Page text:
Following a lengthy investigation, the national Oil Spill Commission concluded in January 2011 that "the root causes" of the BP disaster were "systematic and, absent significant reform in both industry practices and government policies, might well recur." This week the same panel of experts found that Congress "has yet to enact any legislation responding to the explosion and spill." Rather than implement the panel's recommendations, the House has actually "passed several bills" with provisions that "run contrary to what the Commission concluded was essential for safe, prudent, responsible development of offshore oil resources," said the commissioners.
So far ABC, NBC, CBS, CNN and Fox News have ignored the panel's assessment report, issued just days before the second anniversary of the worst oil spill in U.S. history. MSNBC's Dylan Ratigan was the exception, running a segment on the panel's findings and the ongoing impacts of the spill.
The panel recommended, among other things, that Congress create a program to collect fees from the offshore drilling industry to ensure adequate funding for "effective regulatory operations" and raise the cap on the liability a company has for a spill, which is currently set "much lower than the costs likely to be incurred today" at $75 million. As these actions have not been taken, a spill "might well recur" and it is likely that another company might not have the same resources or willingness to waive the liability cap.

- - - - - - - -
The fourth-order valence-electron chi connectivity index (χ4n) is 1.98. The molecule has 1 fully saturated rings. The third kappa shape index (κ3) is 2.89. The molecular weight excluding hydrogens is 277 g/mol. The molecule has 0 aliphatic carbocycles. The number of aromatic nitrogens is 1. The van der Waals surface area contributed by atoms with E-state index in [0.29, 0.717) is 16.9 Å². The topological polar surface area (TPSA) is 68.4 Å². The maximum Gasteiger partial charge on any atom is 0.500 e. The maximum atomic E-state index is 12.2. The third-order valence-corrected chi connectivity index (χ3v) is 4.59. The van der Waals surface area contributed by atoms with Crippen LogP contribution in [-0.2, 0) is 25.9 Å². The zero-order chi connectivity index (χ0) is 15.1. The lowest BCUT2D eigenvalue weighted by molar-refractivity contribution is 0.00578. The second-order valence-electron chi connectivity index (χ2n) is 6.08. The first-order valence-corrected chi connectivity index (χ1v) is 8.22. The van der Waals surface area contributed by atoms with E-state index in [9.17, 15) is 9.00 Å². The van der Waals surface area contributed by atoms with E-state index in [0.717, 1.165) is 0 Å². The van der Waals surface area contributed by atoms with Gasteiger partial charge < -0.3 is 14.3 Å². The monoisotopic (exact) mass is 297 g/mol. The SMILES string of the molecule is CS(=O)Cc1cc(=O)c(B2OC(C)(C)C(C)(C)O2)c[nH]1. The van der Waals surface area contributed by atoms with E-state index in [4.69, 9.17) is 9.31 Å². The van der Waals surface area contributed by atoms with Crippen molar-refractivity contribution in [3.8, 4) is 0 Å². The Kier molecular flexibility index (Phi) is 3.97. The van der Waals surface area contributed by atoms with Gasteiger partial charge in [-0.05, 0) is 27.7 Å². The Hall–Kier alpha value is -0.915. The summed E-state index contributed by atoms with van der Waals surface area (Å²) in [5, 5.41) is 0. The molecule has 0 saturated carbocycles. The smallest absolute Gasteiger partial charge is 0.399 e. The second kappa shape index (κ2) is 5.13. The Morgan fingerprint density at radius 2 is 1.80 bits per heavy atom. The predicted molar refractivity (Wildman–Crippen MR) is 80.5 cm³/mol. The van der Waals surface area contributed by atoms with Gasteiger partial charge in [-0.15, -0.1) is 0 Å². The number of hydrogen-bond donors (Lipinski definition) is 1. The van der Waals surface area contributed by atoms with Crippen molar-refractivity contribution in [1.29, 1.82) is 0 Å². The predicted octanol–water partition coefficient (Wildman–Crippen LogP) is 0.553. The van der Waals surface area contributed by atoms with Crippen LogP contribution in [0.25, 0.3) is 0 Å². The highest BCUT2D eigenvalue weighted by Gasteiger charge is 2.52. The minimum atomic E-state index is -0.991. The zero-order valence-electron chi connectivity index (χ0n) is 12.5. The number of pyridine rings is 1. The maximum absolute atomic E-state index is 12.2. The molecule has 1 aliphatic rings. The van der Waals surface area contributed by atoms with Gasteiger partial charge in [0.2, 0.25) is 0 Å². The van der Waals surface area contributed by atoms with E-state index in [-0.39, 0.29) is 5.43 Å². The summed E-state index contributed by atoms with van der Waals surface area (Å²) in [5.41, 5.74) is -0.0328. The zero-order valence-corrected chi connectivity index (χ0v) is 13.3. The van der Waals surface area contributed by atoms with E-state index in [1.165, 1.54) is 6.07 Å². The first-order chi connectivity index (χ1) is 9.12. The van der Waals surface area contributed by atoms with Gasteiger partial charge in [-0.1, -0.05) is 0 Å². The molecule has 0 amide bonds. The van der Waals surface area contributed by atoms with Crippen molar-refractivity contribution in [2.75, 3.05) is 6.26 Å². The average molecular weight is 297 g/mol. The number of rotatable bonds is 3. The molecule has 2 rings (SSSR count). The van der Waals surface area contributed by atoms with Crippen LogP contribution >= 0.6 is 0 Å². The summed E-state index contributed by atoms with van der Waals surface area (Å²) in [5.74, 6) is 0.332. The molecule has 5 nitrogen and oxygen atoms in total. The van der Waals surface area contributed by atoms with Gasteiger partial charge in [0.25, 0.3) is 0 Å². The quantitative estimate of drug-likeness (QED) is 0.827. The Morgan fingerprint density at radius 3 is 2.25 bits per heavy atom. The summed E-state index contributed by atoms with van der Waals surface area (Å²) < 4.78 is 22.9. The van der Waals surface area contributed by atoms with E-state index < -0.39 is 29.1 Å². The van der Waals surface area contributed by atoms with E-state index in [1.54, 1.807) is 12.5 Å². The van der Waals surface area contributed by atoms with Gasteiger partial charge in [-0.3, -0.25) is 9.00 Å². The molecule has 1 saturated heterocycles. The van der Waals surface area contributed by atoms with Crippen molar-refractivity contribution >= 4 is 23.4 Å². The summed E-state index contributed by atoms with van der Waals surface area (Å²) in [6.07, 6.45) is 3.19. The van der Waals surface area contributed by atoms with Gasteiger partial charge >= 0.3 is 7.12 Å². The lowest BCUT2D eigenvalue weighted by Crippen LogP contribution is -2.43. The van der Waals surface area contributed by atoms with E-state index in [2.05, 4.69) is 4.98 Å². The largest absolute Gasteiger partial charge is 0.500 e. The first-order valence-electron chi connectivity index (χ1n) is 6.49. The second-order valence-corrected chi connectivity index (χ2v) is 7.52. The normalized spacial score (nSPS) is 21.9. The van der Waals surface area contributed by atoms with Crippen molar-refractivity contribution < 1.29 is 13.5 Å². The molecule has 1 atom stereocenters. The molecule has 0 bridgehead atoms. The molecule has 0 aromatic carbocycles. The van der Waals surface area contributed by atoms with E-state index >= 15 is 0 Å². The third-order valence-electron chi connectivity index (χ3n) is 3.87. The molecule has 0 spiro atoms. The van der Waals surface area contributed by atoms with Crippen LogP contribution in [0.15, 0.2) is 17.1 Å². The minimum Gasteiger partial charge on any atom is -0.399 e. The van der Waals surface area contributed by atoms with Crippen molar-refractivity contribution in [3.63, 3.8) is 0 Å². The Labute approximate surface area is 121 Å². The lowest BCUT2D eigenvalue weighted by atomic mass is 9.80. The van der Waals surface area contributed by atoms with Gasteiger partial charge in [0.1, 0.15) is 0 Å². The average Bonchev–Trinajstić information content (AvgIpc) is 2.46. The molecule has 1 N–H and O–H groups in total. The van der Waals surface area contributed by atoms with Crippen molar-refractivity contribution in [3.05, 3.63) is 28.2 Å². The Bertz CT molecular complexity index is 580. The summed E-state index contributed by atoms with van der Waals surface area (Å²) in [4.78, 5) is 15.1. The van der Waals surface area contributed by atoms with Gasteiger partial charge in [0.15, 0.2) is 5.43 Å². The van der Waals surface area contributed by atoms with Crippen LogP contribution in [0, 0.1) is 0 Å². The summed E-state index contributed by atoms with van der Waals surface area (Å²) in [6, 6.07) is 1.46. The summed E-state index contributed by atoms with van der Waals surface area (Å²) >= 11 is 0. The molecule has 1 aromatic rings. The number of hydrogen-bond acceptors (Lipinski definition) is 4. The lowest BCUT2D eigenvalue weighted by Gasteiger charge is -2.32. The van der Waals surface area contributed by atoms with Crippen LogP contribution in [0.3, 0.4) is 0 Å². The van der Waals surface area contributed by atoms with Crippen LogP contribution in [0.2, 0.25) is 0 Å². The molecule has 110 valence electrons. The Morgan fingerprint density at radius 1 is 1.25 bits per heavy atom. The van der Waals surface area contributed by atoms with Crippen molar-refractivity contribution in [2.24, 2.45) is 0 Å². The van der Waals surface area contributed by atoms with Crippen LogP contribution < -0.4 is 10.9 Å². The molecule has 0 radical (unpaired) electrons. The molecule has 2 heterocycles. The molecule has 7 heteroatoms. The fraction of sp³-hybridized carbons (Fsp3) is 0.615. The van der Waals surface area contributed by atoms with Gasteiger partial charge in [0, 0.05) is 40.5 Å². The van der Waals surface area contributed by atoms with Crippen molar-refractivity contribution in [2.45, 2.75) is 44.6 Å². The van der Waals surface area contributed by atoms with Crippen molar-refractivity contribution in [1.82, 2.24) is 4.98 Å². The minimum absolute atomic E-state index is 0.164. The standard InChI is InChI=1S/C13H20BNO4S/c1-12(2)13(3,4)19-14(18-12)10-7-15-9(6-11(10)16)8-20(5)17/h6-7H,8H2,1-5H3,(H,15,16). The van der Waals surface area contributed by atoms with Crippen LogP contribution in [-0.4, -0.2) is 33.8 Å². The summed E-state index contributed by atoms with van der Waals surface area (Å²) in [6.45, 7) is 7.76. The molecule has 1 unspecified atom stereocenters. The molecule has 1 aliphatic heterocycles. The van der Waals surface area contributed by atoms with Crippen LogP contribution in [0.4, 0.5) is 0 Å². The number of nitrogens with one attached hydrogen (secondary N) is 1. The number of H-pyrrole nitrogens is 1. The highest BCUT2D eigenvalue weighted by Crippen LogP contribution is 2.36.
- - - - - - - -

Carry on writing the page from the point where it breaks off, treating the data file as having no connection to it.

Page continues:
Yet in much of the media coverage of drilling, it's as if the BP spill never occurred. Not only is the dearth of reform since the spill typically left unmentioned even as drilling surges, but some coverage of offshore drilling actually entirely ignores safety concerns. This was evident when Fox Business' Gerri Willis asked Rep. Cliff Stearns to respond to Interior Secretary Ken Salazar's criticism of Congressional inaction. Stearns' response exemplified the typical treatment of the spill: he said we "want to continue to permit" drilling in the Gulf without any mention of changes needed to prevent a future spill, and he obscured the lasting consequences of the disaster, saying that BP had "agreed to clean up" and "business has returned there."
In reality, the damage to the Gulf is ongoing. As the New York Times recently noted, "The toll on the gulf and its marine life may not be known for years. The herring population of Alaska's Prince William Sound did not crash until three years after the Exxon Valdez spill." As we further our understanding of the lasting effects the spill has on wildlife, seafood and jobs, the media should not only report on the developments but also incorporate the findings into its political coverage. The public is listening.